Decreases in Freedom and The Methodology Behind it

For the eighth consecutive year, Freedom House has found that democracy has continued to decline. While we certainly see an obvious lack of democracy in certain parts of the world, it is interesting to note that many places, especially where the United States has tried to help, have reversed in their efforts of freedom and democracy; specifically Egypt. Fifty-four countries see overall declines; fourteen more than those who improved and saw minimal gains. Unsurprisingly, countries given the worst “freedom scores” where found in the Middle East, North Africa, and North Korea. In general, the countries that continue to be stable democracies tend to be located within Western Europe and North America. While it’s obvious that Freedom House processes their information through political rights and civil liberties, it seems relatively difficult to be fully able to judge which countries are free and democratic.

This seems especially true after discussing the many different, and accepted, terms of democracy. While we may think that the United States is an extremely successful and free democracy, other nations might consider that to be completely untrue considering our lack of universal healthcare, sometimes questionable public education system, and the levels of unemployment and homelessness. It’s easy enough to say we are free and democratic from Dahl’s description, it may not necessarily be true from another point of view; although in reference to Freedom House’s methodology it does feel that their definition is well represented.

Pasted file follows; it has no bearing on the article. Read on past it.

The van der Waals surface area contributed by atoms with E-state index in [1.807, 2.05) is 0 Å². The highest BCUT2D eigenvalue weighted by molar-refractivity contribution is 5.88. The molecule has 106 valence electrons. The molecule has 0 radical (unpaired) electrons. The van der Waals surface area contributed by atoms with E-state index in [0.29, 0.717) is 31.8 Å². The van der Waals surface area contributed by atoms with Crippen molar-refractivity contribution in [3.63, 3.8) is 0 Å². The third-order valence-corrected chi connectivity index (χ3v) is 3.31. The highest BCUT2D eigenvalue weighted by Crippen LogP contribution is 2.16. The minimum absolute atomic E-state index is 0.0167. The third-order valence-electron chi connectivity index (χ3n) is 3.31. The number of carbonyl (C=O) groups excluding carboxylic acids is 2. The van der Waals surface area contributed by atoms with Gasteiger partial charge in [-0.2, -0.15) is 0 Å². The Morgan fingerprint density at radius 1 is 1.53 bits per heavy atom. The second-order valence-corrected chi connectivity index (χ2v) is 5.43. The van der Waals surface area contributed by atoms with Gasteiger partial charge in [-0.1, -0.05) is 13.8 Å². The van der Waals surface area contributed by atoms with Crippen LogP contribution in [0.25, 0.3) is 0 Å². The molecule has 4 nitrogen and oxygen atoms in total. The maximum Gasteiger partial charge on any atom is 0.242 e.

An interesting way of looking at this might be to consider China, a country that many would consider to be democratic and free. They have elections just as we do and the people are free to go about their every day lives, acting as they wish, in the jobs they want to be in, spending their money how they want, and generally acting of free will. However, China also “disparages” religious believers and actually bans them from the CCP, which has been leading since 1949 and have never actually faced a competitive election despite annual democratic elections. They also don’t have freedom of speech and a multiparty system. In this way, we can see how and why Freedom House rates countries as they do, but it still ends up being subjective as to what definition we accept and see as accurate and can be prone to errors regardless.

News Source: http://www.huffingtonpost.com/2015/02/02/china-communist-party-atheism-zhejiang-ban-religious-members-christianity_n_6599722.html?ir=WorldPost

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One thought on “Decreases in Freedom and The Methodology Behind it

  1. I agree with your comment that China is widely considered to be free, yet limits freedom in many areas. Another example worth discussing is China’s One Child Policy. Freedom House proposes the following question, suggesting that this policy would decrease the country’s personal autonomy rating: “Does the government determine the number of children that a couple may have?” Even with the 2013 amendments to the policy, the answer for China is yes. While the One Child Policy is critiqued for triggering human rights violations, such as forced abortion and female infanticide, there are potential benefits to this policy that would appeal to a different definition of democracy than what Freedom House sets forth. For instance, the One Child Policy’s family planning goal (albeit a predetermined plan) has the potential to reduce poverty in some areas and raise the quality of life for communities struggling to provide resources for a surging population. By Benjamin Barber’s substantive definition of democracy in which social and economic equality are key factors, could this be considered a democratic policy decision on the part of the CCP? Or are the positive outcomes inadequate? Many public health examples also address this dilemma between protecting individual freedom (something that Freedom House prioritizes with it’s “Personal Autonomy and Individual Rights” section) and working towards a more equitable public good (a priority of Barber’s definition). I think that your statement about recognizing other perspectives is a strong point: “It’s easy enough to say we are free and democratic from Dahl’s description, it may not necessarily be true from another point of view.”

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